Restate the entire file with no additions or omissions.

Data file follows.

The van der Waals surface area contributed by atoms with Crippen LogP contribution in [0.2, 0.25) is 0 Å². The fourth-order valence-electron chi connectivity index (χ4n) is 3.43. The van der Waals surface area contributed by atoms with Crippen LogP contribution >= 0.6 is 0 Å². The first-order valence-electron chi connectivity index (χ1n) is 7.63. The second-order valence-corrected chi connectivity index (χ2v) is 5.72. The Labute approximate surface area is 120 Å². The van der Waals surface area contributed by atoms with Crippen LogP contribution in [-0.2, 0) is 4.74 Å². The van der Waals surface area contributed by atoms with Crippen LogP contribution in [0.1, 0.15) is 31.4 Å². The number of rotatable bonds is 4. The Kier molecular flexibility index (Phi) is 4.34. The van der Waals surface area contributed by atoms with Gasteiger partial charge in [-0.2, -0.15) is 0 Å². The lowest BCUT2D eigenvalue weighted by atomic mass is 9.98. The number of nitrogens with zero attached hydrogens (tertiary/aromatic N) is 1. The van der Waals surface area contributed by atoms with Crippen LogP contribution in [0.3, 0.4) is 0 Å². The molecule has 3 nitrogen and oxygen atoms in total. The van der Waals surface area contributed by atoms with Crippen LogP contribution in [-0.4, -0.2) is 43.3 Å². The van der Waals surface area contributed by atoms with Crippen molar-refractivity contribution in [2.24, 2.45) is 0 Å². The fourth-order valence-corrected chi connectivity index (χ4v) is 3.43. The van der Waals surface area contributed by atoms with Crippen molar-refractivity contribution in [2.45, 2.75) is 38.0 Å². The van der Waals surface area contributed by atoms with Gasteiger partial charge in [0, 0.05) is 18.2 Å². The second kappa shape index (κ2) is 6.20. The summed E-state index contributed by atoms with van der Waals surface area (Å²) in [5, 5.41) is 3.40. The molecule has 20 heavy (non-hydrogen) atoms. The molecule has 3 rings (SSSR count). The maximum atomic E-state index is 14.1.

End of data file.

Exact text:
The van der Waals surface area contributed by atoms with Crippen LogP contribution in [0.2, 0.25) is 0 Å². The fourth-order valence-electron chi connectivity index (χ4n) is 3.43. The van der Waals surface area contributed by atoms with Crippen LogP contribution >= 0.6 is 0 Å². The first-order valence-electron chi connectivity index (χ1n) is 7.63. The second-order valence-corrected chi connectivity index (χ2v) is 5.72. The Labute approximate surface area is 120 Å². The van der Waals surface area contributed by atoms with Crippen LogP contribution in [-0.2, 0) is 4.74 Å². The van der Waals surface area contributed by atoms with Crippen LogP contribution in [0.1, 0.15) is 31.4 Å². The number of rotatable bonds is 4. The Kier molecular flexibility index (Phi) is 4.34. The van der Waals surface area contributed by atoms with Gasteiger partial charge in [-0.2, -0.15) is 0 Å². The lowest BCUT2D eigenvalue weighted by atomic mass is 9.98. The number of nitrogens with zero attached hydrogens (tertiary/aromatic N) is 1. The van der Waals surface area contributed by atoms with Crippen LogP contribution in [0.3, 0.4) is 0 Å². The molecule has 3 nitrogen and oxygen atoms in total. The van der Waals surface area contributed by atoms with Crippen LogP contribution in [-0.4, -0.2) is 43.3 Å². The van der Waals surface area contributed by atoms with Crippen molar-refractivity contribution in [2.24, 2.45) is 0 Å². The fourth-order valence-corrected chi connectivity index (χ4v) is 3.43. The van der Waals surface area contributed by atoms with Crippen molar-refractivity contribution in [2.45, 2.75) is 38.0 Å². The van der Waals surface area contributed by atoms with Gasteiger partial charge in [0, 0.05) is 18.2 Å². The second kappa shape index (κ2) is 6.20. The summed E-state index contributed by atoms with van der Waals surface area (Å²) in [5, 5.41) is 3.40. The molecule has 20 heavy (non-hydrogen) atoms. The molecule has 3 rings (SSSR count). The maximum atomic E-state index is 14.1.